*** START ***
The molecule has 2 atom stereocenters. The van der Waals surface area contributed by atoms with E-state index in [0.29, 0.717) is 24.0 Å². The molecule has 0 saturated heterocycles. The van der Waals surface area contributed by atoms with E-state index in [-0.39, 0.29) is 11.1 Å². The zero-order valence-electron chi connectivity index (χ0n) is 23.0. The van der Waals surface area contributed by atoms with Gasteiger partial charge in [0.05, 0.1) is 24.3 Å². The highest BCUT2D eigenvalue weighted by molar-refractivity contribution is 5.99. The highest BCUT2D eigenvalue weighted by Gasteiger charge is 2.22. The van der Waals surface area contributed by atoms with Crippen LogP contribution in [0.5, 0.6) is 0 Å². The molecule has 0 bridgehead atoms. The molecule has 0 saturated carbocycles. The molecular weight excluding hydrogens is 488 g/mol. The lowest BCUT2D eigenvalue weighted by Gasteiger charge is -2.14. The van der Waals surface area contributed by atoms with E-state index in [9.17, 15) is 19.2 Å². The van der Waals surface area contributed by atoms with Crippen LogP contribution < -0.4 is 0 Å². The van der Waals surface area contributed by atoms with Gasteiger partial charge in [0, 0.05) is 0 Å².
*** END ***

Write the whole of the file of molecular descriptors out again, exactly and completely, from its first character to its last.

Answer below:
The molecule has 2 atom stereocenters. The van der Waals surface area contributed by atoms with E-state index in [0.29, 0.717) is 24.0 Å². The molecule has 0 saturated heterocycles. The van der Waals surface area contributed by atoms with E-state index in [-0.39, 0.29) is 11.1 Å². The zero-order valence-electron chi connectivity index (χ0n) is 23.0. The van der Waals surface area contributed by atoms with Gasteiger partial charge in [0.05, 0.1) is 24.3 Å². The highest BCUT2D eigenvalue weighted by molar-refractivity contribution is 5.99. The highest BCUT2D eigenvalue weighted by Gasteiger charge is 2.22. The van der Waals surface area contributed by atoms with Crippen LogP contribution in [0.5, 0.6) is 0 Å². The molecule has 0 bridgehead atoms. The molecule has 0 saturated carbocycles. The molecular weight excluding hydrogens is 488 g/mol. The lowest BCUT2D eigenvalue weighted by Gasteiger charge is -2.14. The van der Waals surface area contributed by atoms with E-state index in [9.17, 15) is 19.2 Å². The van der Waals surface area contributed by atoms with Crippen LogP contribution < -0.4 is 0 Å². The van der Waals surface area contributed by atoms with Gasteiger partial charge in [0, 0.05) is 0 Å².